The Wall Street Journal recently published an article entitled “What You Don’t Know About a Drug Can Hurt You.” They reported that there are currently 2.3 million patients participating in about 50,000 clinical trials, through $58 billion of privately funded drug research. Medical research analysts have concluded that the sheer volume of clinical research has overwhelmed the ability of medicine to assess these trials independently—or even to make those results public. The result is that many clinical studies that test prescription drugs will never see the light of day.
Most people assume the FDA drug approval process includes both testing and disclosure. Unfortunately, the testing is by no means exhaustive, but even that is more rigorous than the disclosure. The FDA acknowledges that many new drugs are approved on the basis of a few studies which include far fewer volunteers than those to which the drug will be prescribed. According to the director of the National Library of Medicine’s online clinical trials registry, Dr. Deborah Zarin, “There is data that you are not seeing. There is a huge problem here if an unknown amount of the information is censored and you don’t even know it is censored.”
While there have been reforms over the past four years, including an online database created by the Pharmaceutical Research Manufacturers Association of America to summarize clinical study results that involve hundreds of prescription drugs, there have been many drug scandals over deceptive marketing, unreported side effects, and hidden payments to drug researchers. And health risks and benefits can be covered by selective reporting and by spin doctoring. A Mayo Clinic medical policy analyst, Dr. An-Wen Chan, said, “Journals want to sell journals; companies want to increase profits; and researchers would like to advance their careers. They can conflict. Sometimes, decisions are not made in the best interest of the patients.”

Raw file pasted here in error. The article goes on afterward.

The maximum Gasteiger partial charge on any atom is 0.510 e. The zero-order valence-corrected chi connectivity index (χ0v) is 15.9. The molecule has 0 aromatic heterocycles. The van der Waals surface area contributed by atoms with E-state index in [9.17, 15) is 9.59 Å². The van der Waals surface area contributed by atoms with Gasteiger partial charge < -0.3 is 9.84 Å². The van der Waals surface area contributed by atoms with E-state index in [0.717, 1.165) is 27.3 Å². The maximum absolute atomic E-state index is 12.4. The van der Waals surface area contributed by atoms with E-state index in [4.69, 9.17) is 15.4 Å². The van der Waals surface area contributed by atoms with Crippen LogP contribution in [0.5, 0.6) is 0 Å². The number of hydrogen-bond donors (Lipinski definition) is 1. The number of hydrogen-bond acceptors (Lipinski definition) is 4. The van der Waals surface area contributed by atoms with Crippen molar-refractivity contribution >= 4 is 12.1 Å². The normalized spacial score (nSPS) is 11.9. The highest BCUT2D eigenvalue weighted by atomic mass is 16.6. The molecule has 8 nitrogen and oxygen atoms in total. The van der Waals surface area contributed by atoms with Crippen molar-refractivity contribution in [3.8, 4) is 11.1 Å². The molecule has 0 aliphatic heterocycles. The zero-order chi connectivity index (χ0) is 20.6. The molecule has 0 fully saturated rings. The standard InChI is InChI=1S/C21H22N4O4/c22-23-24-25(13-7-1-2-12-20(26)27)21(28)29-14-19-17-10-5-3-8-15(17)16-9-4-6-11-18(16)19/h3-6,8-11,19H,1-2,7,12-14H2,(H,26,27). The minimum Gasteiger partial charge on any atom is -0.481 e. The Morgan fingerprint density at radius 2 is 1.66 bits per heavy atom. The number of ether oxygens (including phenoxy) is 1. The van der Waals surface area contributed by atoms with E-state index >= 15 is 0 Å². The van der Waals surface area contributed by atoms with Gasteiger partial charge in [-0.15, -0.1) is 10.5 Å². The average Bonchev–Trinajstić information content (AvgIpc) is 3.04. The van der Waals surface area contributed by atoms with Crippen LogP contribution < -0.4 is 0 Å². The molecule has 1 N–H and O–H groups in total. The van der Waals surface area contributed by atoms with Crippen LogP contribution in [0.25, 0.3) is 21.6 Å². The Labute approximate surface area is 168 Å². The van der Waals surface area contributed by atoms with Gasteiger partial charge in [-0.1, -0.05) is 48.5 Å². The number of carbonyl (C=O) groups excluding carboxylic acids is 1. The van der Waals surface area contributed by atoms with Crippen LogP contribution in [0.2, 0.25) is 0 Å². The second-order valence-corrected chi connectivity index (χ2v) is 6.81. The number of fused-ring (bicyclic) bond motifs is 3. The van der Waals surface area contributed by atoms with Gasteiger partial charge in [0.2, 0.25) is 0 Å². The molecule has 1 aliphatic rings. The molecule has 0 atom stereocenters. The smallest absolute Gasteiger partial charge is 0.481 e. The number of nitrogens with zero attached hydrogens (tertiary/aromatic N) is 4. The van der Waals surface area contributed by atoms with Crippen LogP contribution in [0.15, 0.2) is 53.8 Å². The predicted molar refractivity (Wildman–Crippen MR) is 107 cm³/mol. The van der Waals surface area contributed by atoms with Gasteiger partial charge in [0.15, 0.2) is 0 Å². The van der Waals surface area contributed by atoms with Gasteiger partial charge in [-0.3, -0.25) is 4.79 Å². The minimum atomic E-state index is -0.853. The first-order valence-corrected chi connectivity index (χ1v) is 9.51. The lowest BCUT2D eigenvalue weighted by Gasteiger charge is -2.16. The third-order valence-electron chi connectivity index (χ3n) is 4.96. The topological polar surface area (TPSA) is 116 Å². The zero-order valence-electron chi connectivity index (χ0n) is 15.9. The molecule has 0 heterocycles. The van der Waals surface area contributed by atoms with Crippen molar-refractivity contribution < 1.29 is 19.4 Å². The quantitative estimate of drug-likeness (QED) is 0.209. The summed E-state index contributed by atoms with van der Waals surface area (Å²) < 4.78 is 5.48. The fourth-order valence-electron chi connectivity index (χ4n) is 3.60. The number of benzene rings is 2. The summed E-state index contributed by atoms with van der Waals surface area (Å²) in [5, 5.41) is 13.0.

Researchers now face fines of $10,000 a day and loss of federal research funding if they fail to report basic data about clinical test results on the federal public registry. However, the registry only covers new tests. Serious side effects must be reported to the registry beginning in 2009, though that reporting will not be formally verified, and Dr. Zarin reports, “The companies are still fighting every step of the way.”
FDA reform is critical not only because of unpublished clinical studies, but also for a wealth of reasons cited in previous issues of this newsletter, or by sources such as Dr. Joe Mercola and Mike Adams. Visit www.ReformFDA.org and register your support of complete reform of the FDA.